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There are two types of velocities associated with waves:
• Particle velocity
• Wave velocity
The SI unit of velocity is $m/s$.

Particle velocity:
Particle velocity is the rate at which the medium's particles vibrate in order to transfer energy in the form of a wave.

Wave velocity:
The wave velocity is the velocity at which the wave travels through the medium. In other words, the velocity of a sound wave is the distance travelled by a sound wave in one unit of time.
It is mathematically represented as,

$\mathit{Velocity}=\frac{\mathit{Distance}}{\mathit{time}\phantom{\rule{0.147em}{0ex}}\mathit{taken}}$

If one wavelength (λ) represents the distance travelled by one wave and one time period ($$T$$) represents the time taken for this propagation, the expression for velocity can be written as

$v=\frac{\mathrm{\lambda }}{t}$

As a result, the distance travelled by a sound wave per second can be defined as velocity.

We know,

$\begin{array}{l}\mathit{Frequency}\left(n\right)=\frac{1}{T},\\ \mathit{Equation}\phantom{\rule{0.147em}{0ex}}1\phantom{\rule{0.147em}{0ex}}\mathit{can}\phantom{\rule{0.147em}{0ex}}\mathit{be}\phantom{\rule{0.147em}{0ex}}\mathit{written}\phantom{\rule{0.147em}{0ex}}\mathit{as},\\ v=n\mathrm{\lambda }\end{array}$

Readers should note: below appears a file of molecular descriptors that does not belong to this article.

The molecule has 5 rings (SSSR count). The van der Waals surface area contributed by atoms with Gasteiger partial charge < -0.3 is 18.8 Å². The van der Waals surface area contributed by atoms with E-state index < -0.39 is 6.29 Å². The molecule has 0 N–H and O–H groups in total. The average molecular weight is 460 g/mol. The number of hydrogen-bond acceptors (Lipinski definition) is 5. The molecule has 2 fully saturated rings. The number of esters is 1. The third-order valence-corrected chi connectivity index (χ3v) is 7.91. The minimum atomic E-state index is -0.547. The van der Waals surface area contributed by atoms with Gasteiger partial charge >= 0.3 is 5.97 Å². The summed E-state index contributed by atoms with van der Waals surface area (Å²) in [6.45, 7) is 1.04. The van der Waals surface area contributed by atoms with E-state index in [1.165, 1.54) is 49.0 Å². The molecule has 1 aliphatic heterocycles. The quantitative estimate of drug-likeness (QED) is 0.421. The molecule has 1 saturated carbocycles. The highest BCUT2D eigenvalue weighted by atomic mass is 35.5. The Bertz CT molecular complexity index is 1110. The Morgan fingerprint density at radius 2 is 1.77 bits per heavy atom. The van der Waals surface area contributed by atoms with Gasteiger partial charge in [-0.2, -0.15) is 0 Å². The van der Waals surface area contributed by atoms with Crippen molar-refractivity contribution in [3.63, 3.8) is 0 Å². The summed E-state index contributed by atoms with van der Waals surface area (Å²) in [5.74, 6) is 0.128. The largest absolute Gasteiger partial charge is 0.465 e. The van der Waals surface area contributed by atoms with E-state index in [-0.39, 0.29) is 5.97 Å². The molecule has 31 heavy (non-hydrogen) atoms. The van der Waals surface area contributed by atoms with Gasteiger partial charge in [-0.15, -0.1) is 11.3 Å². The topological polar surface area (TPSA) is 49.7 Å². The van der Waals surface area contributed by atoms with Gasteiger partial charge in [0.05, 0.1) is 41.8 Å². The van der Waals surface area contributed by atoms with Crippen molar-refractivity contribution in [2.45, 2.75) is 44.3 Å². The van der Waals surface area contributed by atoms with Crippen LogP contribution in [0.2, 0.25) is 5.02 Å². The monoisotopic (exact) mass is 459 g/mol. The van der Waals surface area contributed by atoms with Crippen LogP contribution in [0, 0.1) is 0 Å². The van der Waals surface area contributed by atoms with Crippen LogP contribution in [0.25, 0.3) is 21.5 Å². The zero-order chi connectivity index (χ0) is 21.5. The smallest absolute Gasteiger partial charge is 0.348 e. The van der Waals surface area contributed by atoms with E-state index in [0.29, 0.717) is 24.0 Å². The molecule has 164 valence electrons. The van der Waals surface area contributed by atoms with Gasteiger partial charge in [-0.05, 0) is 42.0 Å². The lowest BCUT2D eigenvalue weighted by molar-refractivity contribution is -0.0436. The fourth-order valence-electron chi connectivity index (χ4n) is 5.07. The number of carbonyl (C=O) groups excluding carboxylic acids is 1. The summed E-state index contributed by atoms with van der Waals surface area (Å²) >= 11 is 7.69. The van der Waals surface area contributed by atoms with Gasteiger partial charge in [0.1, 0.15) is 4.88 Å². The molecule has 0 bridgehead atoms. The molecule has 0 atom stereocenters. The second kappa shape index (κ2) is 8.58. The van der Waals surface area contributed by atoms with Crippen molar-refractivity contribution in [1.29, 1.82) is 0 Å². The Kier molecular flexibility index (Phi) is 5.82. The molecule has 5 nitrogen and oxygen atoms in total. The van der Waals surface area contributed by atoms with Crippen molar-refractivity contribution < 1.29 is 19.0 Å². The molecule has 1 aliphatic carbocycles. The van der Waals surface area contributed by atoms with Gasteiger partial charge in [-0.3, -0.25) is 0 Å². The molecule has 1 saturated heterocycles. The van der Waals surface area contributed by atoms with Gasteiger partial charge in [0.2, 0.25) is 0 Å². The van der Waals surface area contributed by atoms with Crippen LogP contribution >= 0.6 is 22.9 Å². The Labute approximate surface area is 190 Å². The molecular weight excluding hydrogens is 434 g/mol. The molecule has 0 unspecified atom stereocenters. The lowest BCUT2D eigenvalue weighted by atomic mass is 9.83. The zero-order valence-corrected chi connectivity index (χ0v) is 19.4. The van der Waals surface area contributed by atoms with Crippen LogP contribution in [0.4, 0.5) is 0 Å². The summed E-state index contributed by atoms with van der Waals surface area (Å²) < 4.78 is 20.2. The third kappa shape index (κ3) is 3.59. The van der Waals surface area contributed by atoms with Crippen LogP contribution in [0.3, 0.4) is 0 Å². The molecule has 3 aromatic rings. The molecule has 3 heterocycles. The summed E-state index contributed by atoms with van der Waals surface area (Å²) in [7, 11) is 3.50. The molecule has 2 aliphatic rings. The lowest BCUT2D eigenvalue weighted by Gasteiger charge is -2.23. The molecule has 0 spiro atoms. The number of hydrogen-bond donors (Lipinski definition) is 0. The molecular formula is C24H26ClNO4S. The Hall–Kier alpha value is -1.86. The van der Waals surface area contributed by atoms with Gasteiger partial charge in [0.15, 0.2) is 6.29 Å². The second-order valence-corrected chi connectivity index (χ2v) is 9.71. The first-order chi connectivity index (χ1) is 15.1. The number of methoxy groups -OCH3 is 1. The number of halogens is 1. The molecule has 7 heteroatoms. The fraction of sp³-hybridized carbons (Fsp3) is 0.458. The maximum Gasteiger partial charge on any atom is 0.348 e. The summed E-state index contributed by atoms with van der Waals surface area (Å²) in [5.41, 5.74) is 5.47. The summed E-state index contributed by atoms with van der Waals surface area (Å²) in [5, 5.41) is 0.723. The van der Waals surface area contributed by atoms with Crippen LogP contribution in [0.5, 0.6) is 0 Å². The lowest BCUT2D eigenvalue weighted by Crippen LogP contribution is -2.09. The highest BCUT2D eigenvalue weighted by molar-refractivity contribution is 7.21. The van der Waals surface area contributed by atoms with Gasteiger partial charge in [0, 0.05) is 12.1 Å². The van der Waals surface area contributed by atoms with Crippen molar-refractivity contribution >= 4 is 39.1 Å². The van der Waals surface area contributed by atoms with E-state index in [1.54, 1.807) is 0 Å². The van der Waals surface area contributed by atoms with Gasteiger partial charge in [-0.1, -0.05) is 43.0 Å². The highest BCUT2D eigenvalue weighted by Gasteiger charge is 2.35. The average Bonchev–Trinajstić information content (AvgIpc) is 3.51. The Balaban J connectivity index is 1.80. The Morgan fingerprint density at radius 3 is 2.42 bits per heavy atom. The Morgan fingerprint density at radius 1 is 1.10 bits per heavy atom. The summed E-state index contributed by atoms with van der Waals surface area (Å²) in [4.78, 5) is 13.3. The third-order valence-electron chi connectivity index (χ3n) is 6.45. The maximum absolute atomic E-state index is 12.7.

Solids have the highest sound wave velocity because they are more elastic than liquids and gases. The velocity of sound in a gaseous medium is the lowest because gases are the least elastic.
Therefore,

$\begin{array}{l}{v}_{S}>{v}_{L}>{v}_{G}\\ \mathit{Where},\\ {v}_{S}-\mathit{Velocity}\phantom{\rule{0.147em}{0ex}}\mathit{of}\phantom{\rule{0.147em}{0ex}}\mathit{sound}\phantom{\rule{0.147em}{0ex}}\mathit{in}\phantom{\rule{0.147em}{0ex}}\mathit{solids}\\ {v}_{L}-\mathit{Velocity}\phantom{\rule{0.147em}{0ex}}\mathit{of}\phantom{\rule{0.147em}{0ex}}\mathit{sound}\phantom{\rule{0.147em}{0ex}}\mathit{in}\phantom{\rule{0.147em}{0ex}}\mathit{liquids}\\ {v}_{G}-\mathit{Velocity}\phantom{\rule{0.147em}{0ex}}\mathit{of}\phantom{\rule{0.147em}{0ex}}\mathit{sound}\phantom{\rule{0.147em}{0ex}}\mathit{in}\phantom{\rule{0.147em}{0ex}}\mathit{gases}\end{array}$